Page 1 of 2

Horse boarding advice

Posted: Mon Apr 25, 2016 12:18 pm
by Kell-inKY
I know next to nothing about horses (but am willing to learn), our property came with a stable that has 12 stalls on one end and empty on the other (pretty darn long). There may come a point where I need this farm to start paying for itself, so I could use any basic info you want to give on boarding horses. Previous owners raised some kind of fancy horses but property was run down something awful. I've spent a lot of time building and repairing, cleanup, and trying to fix the overgrazed pastures.

1rst option, pasture board. I have electric fence at about 4' high in the woods, and built a wood board fence everywhere else at 54" high. At this time I probably have enough extra grass for 2 horses, and don't mind feeding hay in the winter, but would have to figure out the water situation. I put my cattle on ponds as much as possible, and chop ice in the winter but have several frost free hydrants. Most people have said I need to keep separate from cattle and I am thinking I would need 2 horses from same person so they already get along.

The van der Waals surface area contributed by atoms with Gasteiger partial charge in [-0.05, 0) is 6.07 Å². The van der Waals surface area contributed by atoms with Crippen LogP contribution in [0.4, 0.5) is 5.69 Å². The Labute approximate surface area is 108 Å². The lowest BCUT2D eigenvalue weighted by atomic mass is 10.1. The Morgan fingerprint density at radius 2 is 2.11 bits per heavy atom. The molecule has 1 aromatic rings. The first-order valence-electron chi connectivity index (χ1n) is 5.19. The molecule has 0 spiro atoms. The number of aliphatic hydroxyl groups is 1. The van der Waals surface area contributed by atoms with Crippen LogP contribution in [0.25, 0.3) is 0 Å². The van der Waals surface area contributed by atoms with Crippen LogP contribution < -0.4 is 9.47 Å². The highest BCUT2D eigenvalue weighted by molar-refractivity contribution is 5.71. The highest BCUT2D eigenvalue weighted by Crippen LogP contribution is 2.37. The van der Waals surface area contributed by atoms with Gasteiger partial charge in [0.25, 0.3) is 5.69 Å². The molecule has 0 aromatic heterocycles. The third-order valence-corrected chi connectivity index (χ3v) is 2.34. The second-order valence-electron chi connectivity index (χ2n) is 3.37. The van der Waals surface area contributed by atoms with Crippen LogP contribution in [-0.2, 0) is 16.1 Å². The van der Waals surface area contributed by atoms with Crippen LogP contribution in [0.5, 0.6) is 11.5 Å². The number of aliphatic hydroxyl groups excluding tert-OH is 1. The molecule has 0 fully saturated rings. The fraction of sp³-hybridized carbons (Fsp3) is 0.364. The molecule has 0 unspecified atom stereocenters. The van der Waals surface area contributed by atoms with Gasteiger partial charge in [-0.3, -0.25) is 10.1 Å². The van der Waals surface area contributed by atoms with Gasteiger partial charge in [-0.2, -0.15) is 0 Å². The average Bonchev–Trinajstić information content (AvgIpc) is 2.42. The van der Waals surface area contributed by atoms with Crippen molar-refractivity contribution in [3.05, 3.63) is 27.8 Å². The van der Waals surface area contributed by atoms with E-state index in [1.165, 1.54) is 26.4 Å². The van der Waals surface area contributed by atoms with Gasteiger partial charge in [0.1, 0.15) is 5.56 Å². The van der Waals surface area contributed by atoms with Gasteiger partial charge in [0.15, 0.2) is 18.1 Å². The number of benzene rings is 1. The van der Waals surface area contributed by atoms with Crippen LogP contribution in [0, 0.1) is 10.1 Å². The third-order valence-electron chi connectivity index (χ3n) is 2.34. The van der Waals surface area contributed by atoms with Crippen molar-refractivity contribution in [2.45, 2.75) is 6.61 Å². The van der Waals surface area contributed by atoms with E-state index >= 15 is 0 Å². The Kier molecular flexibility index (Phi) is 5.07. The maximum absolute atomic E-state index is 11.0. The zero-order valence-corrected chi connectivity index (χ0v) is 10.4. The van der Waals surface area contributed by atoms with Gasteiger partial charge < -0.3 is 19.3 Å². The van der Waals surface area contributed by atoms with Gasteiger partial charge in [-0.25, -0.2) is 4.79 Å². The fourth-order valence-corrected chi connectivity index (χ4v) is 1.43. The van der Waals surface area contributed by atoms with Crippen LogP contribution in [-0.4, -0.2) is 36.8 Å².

2nd option, stall board overnighters. Apparently in my area people are always passing through needing a place to board their horses for events and such. I just talked to a lady who gets 50-100 a night which includes feeding, mucking etc. I have plenty of parking area for trailers, heck, they could even camp here if they wanted within reason. At normal driving speed, I can get to the main highway (I-24) in 10 minutes from my house, 12 driving slowly.

For the second option I would need to make some contacts and somehow break into the horse culture which like I said I know nothing about but I would lean towards this if possible. I just feel stupid storing hay in this barn and the rest going to waste while we live in a house only worth a little more than the barn itself.

Re: Horse boarding advice

Posted: Mon Apr 25, 2016 12:58 pm
by M.Magis
Option 2 would be the “safer” of the two. A lot less liability on your part, a lot less dealing with certain types of horse people.
Either way, make sure you look into insurance.

Re: Horse boarding advice

Posted: Mon Apr 25, 2016 1:00 pm
by Bigfoot
Boarding horses has the possibility of being very lucrative. In my area, a horse stall, with access to an outdoor arena is $300 a month. I could find literally an unlimited amount of boarders. Your area may be different. A horse turned out on grass is $1000 a year. They gotta catch it, when they want it, and provide the hay. 70 sq bales will winter a horse.

Re: Horse boarding advice

Posted: Mon Apr 25, 2016 1:02 pm
by Bigfoot
To draw the traveling horse person, your going to need a 50 amp hook up, and water.